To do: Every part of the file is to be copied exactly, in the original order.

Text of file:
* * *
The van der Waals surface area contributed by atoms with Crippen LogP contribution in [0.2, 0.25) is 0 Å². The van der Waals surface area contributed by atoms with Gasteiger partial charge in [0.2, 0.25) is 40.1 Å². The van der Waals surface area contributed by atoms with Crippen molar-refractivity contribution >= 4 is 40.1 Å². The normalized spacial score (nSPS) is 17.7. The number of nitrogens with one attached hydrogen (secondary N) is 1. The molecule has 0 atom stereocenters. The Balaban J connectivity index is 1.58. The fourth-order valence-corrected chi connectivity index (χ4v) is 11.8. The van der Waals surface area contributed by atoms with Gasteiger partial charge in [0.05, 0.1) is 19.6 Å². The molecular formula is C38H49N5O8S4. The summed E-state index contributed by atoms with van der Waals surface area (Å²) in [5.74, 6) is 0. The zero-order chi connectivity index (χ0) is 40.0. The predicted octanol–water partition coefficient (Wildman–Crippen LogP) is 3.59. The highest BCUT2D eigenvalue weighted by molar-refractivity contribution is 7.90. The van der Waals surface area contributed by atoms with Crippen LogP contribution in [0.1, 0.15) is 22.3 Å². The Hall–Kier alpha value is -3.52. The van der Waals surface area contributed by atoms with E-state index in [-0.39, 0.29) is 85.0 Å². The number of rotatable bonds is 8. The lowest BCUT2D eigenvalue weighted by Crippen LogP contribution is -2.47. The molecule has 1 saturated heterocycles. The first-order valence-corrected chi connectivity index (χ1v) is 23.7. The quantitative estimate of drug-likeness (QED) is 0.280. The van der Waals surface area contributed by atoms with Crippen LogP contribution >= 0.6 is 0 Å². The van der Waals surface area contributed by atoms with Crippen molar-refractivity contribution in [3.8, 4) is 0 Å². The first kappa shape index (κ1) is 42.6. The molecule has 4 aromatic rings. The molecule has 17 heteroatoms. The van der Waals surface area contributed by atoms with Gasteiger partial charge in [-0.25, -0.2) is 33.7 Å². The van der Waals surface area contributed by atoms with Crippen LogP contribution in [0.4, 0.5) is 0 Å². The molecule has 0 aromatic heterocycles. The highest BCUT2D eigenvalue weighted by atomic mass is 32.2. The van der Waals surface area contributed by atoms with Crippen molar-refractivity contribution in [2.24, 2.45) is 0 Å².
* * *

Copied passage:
The van der Waals surface area contributed by atoms with Crippen LogP contribution in [0.2, 0.25) is 0 Å². The van der Waals surface area contributed by atoms with Gasteiger partial charge in [0.2, 0.25) is 40.1 Å². The van der Waals surface area contributed by atoms with Crippen molar-refractivity contribution >= 4 is 40.1 Å². The normalized spacial score (nSPS) is 17.7. The number of nitrogens with one attached hydrogen (secondary N) is 1. The molecule has 0 atom stereocenters. The Balaban J connectivity index is 1.58. The fourth-order valence-corrected chi connectivity index (χ4v) is 11.8. The van der Waals surface area contributed by atoms with Gasteiger partial charge in [0.05, 0.1) is 19.6 Å². The molecular formula is C38H49N5O8S4. The summed E-state index contributed by atoms with van der Waals surface area (Å²) in [5.74, 6) is 0. The zero-order chi connectivity index (χ0) is 40.0. The predicted octanol–water partition coefficient (Wildman–Crippen LogP) is 3.59. The highest BCUT2D eigenvalue weighted by molar-refractivity contribution is 7.90. The van der Waals surface area contributed by atoms with Crippen LogP contribution in [0.1, 0.15) is 22.3 Å². The Hall–Kier alpha value is -3.52. The van der Waals surface area contributed by atoms with E-state index in [-0.39, 0.29) is 85.0 Å². The number of rotatable bonds is 8. The lowest BCUT2D eigenvalue weighted by Crippen LogP contribution is -2.47. The molecule has 1 saturated heterocycles. The first-order valence-corrected chi connectivity index (χ1v) is 23.7. The quantitative estimate of drug-likeness (QED) is 0.280. The van der Waals surface area contributed by atoms with Crippen LogP contribution >= 0.6 is 0 Å². The van der Waals surface area contributed by atoms with Crippen molar-refractivity contribution in [3.8, 4) is 0 Å². The first kappa shape index (κ1) is 42.6. The molecule has 4 aromatic rings. The molecule has 17 heteroatoms. The van der Waals surface area contributed by atoms with Gasteiger partial charge in [-0.25, -0.2) is 33.7 Å². The van der Waals surface area contributed by atoms with Crippen LogP contribution in [0.4, 0.5) is 0 Å². The molecule has 0 aromatic heterocycles. The highest BCUT2D eigenvalue weighted by atomic mass is 32.2. The van der Waals surface area contributed by atoms with Crippen molar-refractivity contribution in [2.24, 2.45) is 0 Å².